Drive against drug: Issue that needs to be addressed
Bangladesh's recent impetus on cracking down on drug abuse and trade has led to some divisive results-while there is no doubt that this is an issue that needs to be addressed, the approach taken by the authorities has been questioned. The country recently passed the Narcotics Control Bill 2018, which provides for the death penalty for possession of low quantities of certain drugs. This is in contradiction to the recommendations of The Global Commission on Drug Policy, which is a panel of world leaders and intellectuals, committed to studying how the war on drugs has led to "devastating consequences for individuals and societies around the world", and which advocates for a healthcare-based approach to drug policy, as opposed to criminalisation.
However, the surrender of 102 drug lords on February 16 now seems merely an eyewash as the yaba empire in Teknaf remains mostly intact with some of their family members and paid agents taking care of the illegal trade. Various yaba dealers are now in Cox's Bazar District Jail but their yaba empires are being maintained by their relatives who have lost no time to keep the trade on going. Their gang members often apply unique and desperate techniques to smuggle yaba from Myanmar to Bangladesh. They are now reportedly using choppers and sometimes even cross the Naf River swimming with yaba pills inside poly bags.
The police got the names of some 636 people after the surrender of 102 top godfathers and dealers who are running the illicit business empires behind the scenes. They are now drawing up a fresh list of people involved in the drug trade for a second surrender programme. Some drug traders in Teknaf and Cox's Bazar communicated with a private TV channel correspondent, who had acted as an intermediary between narcos and law enforcers. So we can see the influential role of journalism in getting the yaba traders to give up their illicit trade to lead productive and useful lives. But journalists alone don't bear the duty of keeping society drug free--the police must keep a more proactive role in this regard.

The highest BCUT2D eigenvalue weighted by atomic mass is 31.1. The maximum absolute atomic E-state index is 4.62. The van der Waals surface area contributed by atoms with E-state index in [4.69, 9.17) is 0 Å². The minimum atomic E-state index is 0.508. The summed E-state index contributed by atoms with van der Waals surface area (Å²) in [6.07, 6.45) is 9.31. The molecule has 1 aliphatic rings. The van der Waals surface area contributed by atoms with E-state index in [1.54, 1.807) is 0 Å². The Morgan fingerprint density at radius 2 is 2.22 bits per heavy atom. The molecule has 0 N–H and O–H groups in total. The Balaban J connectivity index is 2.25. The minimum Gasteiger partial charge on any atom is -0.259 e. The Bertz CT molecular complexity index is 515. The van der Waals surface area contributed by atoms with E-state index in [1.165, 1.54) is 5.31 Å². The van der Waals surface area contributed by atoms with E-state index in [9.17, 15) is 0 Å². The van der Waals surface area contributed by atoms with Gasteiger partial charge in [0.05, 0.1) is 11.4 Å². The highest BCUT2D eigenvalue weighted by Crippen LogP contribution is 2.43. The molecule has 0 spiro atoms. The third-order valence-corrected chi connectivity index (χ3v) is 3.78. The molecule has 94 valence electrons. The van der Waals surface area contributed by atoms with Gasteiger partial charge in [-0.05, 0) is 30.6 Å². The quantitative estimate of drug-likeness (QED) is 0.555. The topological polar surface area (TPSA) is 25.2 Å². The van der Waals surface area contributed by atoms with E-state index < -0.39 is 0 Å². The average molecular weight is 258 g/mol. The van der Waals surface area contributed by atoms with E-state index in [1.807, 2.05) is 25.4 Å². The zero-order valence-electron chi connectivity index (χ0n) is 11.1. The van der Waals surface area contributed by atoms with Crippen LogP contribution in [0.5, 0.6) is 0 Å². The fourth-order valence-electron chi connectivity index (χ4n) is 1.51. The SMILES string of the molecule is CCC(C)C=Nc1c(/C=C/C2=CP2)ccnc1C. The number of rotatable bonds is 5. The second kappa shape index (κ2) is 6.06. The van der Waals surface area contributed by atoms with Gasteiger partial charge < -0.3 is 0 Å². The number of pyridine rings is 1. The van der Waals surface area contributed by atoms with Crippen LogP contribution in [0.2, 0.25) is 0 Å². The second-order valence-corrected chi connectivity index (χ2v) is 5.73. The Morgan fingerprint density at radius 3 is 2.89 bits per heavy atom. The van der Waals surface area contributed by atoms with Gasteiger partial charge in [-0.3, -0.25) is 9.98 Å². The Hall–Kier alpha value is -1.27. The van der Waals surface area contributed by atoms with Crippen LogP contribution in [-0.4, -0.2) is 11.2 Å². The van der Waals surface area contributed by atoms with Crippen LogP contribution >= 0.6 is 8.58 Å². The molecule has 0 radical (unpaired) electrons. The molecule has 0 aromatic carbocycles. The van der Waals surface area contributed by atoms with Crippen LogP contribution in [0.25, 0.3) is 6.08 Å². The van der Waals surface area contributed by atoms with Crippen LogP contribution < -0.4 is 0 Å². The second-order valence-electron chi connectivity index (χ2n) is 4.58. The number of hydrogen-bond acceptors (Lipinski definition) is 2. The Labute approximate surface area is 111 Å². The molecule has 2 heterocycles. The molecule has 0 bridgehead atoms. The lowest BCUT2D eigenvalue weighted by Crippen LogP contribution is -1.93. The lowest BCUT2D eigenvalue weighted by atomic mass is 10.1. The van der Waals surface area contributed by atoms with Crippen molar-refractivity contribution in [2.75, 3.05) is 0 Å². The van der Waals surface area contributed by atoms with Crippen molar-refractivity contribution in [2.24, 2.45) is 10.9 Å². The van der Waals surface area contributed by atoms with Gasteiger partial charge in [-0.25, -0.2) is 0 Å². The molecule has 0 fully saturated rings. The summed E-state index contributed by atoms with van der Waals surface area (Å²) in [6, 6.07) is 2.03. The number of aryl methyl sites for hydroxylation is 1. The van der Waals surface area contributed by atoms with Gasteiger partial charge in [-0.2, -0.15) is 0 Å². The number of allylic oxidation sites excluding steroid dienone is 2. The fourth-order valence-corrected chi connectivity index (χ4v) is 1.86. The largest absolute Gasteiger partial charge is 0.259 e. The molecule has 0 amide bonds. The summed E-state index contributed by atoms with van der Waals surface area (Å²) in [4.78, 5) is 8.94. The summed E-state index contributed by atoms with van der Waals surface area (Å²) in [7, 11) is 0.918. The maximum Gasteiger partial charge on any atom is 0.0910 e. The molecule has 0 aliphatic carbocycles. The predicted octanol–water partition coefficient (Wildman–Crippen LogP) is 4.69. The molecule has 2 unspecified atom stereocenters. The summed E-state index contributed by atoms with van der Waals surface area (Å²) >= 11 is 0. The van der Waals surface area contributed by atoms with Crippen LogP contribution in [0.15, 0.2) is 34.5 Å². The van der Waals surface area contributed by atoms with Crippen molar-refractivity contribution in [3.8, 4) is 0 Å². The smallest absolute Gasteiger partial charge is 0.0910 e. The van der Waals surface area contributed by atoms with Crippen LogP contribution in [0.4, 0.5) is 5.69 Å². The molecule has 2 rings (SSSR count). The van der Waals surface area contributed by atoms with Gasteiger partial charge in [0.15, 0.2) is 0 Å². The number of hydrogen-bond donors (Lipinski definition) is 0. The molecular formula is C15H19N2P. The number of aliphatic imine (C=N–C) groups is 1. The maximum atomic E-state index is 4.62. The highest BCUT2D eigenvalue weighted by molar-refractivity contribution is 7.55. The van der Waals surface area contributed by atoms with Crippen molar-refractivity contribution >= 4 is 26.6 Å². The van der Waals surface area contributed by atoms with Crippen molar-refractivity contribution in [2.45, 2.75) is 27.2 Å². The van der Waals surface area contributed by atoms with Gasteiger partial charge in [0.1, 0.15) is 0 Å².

Such surrender initiatives should have originated from the local administration and the police, instead of a journalist. As it is the police are failing dismally in trying to check the law and order situation by not reigning in the people who are engaged in carrying out the trade of their relatives.
More must also be done to ask Myanmar to keep their yaba factories in check--as it is they are doing practically next to nothing to stop or hinder the trade. A more concerted effort from Myanmar could conclusively stop the supply of the trade forever. Hence the onus is on us to stop this trade--but stopping transportation of the drug is much more difficult as the avenues for carrying the drug are far more varied than the sources of production.